The Slaying of KPMG
The government still had not joined my qui tam lawsuit against KPMG, which had been filed in April 1998 and subsequently unsealed during the HCA executives' criminal trial in May 1999. In December 1999, seven months had passed since its unceremonious unsealing in open court, KPMG still denied wrongdoing. To bolster my case against KPMG, I agreed to review forty-six boxes of documents for the government. By now, the Federal Express driver and I were on a first-name basis, and while I'm sure he wondered what the boxes contained, he never asked. Kirsten and I sometimes speculated what the neighbors thought about all the constant deliveries.
Marie O'Connell, assigned to prosecute the KPMG case for the Justice Department, again seemed slow to develop the investigation. Rather than deciding to join the case, in January 2000 she instead requested an extension. The government and KPMG had met several times to discuss my lawsuit, and Peter Chatfield reported that the company had a weak legal position. Chatfield said the government would be foolish not to intervene.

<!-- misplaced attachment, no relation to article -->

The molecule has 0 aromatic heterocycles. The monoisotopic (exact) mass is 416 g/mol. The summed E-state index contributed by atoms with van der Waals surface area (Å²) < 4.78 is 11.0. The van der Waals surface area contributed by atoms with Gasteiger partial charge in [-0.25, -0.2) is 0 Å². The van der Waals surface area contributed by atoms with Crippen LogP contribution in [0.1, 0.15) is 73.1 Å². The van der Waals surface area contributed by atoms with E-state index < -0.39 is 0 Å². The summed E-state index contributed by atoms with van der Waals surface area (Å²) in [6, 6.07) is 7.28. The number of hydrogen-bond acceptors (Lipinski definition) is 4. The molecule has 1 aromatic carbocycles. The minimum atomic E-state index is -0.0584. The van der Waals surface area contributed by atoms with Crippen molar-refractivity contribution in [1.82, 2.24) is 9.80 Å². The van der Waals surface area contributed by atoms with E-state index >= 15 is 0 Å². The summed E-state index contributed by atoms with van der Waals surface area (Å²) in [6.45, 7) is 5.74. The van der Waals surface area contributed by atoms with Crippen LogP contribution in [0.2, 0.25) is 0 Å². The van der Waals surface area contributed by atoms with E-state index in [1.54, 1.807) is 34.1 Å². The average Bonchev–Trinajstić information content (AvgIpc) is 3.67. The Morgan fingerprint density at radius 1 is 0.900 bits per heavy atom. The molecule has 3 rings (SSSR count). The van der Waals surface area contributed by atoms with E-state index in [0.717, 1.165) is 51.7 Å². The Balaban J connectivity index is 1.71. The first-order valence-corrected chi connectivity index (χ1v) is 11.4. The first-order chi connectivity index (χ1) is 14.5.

While working at UGS, I was astounded to read that Medicare's own policy-making arm, the Health Care Financing Administration, had awarded KPMG a contract to perform audit quality reviews of fiscal intermediaries. The government, while fully aware that KPMG was accused of cost report fraud, nonetheless had chosen the company to review fiscal intermediaries performing cost report audits. Alarms went off in my head. How could that be? Someone has ignored a huge conflict of interest, I